Sunday, February 12, 2006

In Memoriam

Most people who know me know that I am not a fan of George Bush and his war in Iraq. Some know that I was in Washington D.C. marching with the thousands who were there to support Cindy Sheehan and the moderate peace action groups who joined her. (There were some uber-left groups there, and I'm not part of that gig). I just do not believe that war is the answer for anything....ever.

Whenever I watch The News Hour or This Week with George Stephanopoulos I wait for the "In Memoriam" segment at the end of the show and I watch the names of the soldiers with their ages and places of residence in silence and privately bless them and wish them well. As each name flashes by, I ponder at the youth of some and when an older soldier comes up I wonder if they have a spouse and children left behind. As a mother, I'm glad that none of my children or their significant others are in harms way, and I sympathize with those mothers whose children are in danger.

Several of my friends in the Santa Rosa Quilt Guild have sons in the military and are members of the local MOMS (mothers of military servicepeople) group. They wear the buttons and insignias of their kid's units proudly and the guild as a whole has joined in supporting the MOMS group by making neck coolers for the soldiers in Iraq and gathering toilet articles, books and other necessities for the troops that our government should supply, but does not.

One friend, N, had her only child, a son aged 21 sent to Iraq in September. N and her husband were lucky enough to spend a number of weeks in Kentucky last summer while C was in training.

Ever since he left, my friend had a "deer in the headlights" look, and I certainly didn't blame her. Who in the world would wish their child--let alone their only child--in a place like that? She was enourmously proud of him as they were a military family and her husband served 20 years in the Navy, but still she worried.

Well, the worst came to pass. On February 1st, his Humvee hit an IED and he was killed in action.

The quilt guild mobilized around the family as did the MOMS group and provided food and letters of comfort. His funeral was yesterday and was standing room only.

It was my first military funeral. The principal speaker was a Brig. Gen. from the 101st Airborne in Ft. Campbell, Kentucky. He was an inspiring speaker and I'm sure his words were a comfort to the family. The thought that kept running through my mind was "what a waste of a young human life!"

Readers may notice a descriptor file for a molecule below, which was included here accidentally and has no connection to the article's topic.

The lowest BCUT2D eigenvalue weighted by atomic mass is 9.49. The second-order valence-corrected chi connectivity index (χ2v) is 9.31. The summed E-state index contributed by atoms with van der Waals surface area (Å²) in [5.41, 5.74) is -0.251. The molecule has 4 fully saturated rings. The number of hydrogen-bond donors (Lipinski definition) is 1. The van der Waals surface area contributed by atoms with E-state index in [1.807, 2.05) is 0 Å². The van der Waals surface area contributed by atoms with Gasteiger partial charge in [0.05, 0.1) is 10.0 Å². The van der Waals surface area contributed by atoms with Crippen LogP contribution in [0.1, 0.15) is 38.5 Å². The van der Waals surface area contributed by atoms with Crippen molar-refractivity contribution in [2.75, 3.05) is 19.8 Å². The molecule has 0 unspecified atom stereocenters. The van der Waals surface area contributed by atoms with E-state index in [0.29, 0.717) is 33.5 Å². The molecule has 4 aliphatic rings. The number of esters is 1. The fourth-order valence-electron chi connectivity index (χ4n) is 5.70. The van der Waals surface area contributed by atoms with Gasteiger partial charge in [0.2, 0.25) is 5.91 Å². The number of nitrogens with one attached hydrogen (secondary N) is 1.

At the reception afterward, held in the Vet's Hall, some of his cousins did a PowerPoint presentation with pictures of him as a kid and growing up. As a mother, that just about sent me over the edge. My mind cannot imagine the grief these parents must be experiencing. All of their only child's future celebrations--college graduation, wedding, grandchildren--all being mourned this day.

Last night, after a good deal of expensive red wine, I was able to put some of the thoughts behind me, but today during Stephanopoulos "In Memoriam," there they were--more names, more young lives gone.

And this time, the grief became more real because I've seen it up close and personal.


Lynne said...

You now have a deeper connection to those with whom you were mourning. You have an understanding that surpasses words.
When enough Americans are united on this level, when enough Americans have this intimate understanding that surpasses words and bumper stickers, the war will end for us. Until then, I guess we just have to keep writing letters, protesting in public, and lending support to the families of all those men and women whose dreams are over.

Stephen du Toit said...

Thank you for such a frank and balanced view. Millions of us here in the UK - including my entire church - marched against this war, but we have a Prime Minister who just will not listen. Now we too are seeing a tragic waste of human life. But we cannot give way to despair - we HAVE to go on working for peace and justice. COURAGE!